BEIRUT (Reuters) - A former Lebanese minister who is close to Syrian President Bashar al-Assad was freed on bail on Thursday after serving a jail term for smuggling explosives into Lebanon from Syria and planning attacks, the national news agency said.
Former Information Minister Michel Samaha was sentenced to 4-1/2 years in prison in May, having been detained since August 2012.. A jail year in Lebanon is nine months.
A military court released him on bail on Thursday, secured by 150 million Lebanese pounds ($100,000).
The decision drew condemnation and criticism from Assad’s opponents in Lebanon including former prime minister Saad al-Hariri. Some angry Lebanese took to the streets in the capital Beirut and blocked at least two roads in protest at his release.
“Regardless of the reasons behind the court’s decision to release Samaha, it (remains) a decision to release a criminal who is involved in one of the dirtiest crimes against Lebanon,” Hariri said in a statement.
However, the powerful Lebanese Shi‘ite Muslim movement Hezbollah, which is fighting alongside Assad in Syria’s civil war, dismissed the criticism. “Loud comments objecting to the court’s decision ... only express maliciousness,” said Mohamad Raad, the head of Hezbollah’s parliamentary bloc.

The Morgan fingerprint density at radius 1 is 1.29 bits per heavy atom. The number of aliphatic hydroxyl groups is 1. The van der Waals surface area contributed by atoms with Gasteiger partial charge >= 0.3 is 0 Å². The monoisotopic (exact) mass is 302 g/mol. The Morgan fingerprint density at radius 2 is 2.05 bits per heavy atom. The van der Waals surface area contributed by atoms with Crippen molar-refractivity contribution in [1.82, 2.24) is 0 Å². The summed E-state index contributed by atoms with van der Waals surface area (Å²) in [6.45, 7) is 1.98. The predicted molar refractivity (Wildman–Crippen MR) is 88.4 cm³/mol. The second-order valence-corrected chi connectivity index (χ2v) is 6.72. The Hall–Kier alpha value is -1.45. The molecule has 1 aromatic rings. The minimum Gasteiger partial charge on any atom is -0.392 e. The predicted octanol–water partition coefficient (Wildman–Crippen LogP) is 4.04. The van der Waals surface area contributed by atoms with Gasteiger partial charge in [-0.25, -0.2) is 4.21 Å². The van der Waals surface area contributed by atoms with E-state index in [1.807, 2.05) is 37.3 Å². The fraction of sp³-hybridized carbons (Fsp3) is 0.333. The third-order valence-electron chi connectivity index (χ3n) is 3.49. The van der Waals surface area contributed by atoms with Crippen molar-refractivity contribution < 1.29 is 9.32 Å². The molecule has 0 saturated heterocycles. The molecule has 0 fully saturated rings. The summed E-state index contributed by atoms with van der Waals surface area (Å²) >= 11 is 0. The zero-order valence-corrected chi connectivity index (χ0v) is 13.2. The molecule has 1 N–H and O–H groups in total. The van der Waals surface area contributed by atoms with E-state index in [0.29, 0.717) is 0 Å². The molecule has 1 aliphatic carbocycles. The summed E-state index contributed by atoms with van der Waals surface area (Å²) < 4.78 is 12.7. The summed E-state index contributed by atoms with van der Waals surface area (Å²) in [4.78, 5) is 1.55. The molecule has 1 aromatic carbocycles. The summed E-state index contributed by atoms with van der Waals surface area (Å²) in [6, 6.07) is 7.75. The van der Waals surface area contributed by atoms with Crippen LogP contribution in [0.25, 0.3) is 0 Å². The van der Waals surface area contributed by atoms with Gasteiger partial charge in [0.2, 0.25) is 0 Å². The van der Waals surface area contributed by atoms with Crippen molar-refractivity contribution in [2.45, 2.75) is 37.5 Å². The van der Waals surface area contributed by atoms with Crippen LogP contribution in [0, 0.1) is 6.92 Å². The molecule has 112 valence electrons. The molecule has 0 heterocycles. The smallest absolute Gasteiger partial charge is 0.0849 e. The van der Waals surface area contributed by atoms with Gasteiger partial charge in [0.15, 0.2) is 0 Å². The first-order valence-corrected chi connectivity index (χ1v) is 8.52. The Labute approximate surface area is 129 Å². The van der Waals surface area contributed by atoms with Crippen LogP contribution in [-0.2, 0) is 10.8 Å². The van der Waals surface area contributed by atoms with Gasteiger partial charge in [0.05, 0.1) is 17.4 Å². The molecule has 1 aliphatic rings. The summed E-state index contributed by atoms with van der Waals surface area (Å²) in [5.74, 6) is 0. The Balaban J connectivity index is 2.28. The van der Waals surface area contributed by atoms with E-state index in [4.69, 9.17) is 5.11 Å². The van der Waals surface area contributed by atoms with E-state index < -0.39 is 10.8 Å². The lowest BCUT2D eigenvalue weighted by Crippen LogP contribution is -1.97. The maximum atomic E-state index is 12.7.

He added that Samaha had served his sentence and there was no legal justification for keeping him in prison.
Top Syrian officials previously denied the charges against Samaha but did not comment on his conviction last May.
The arrest of Samaha and indictments against two Syrian officials in the case marked a major break with the past when Syria dominated Lebanon and public figures associated with it were largely untouchable.
Still, Syria has retained considerable influence in the affairs of its smaller neighbor state even after it withdrew troops in 2005 under international pressure following the assassination of Hariri’s father, ex-prime minister Rafik al-Hariri, in a huge Beirut car bombing.
Reporting by Laila Bassam, Lisa Barrington and Mariam Karouny; Editing by Mark Heinrich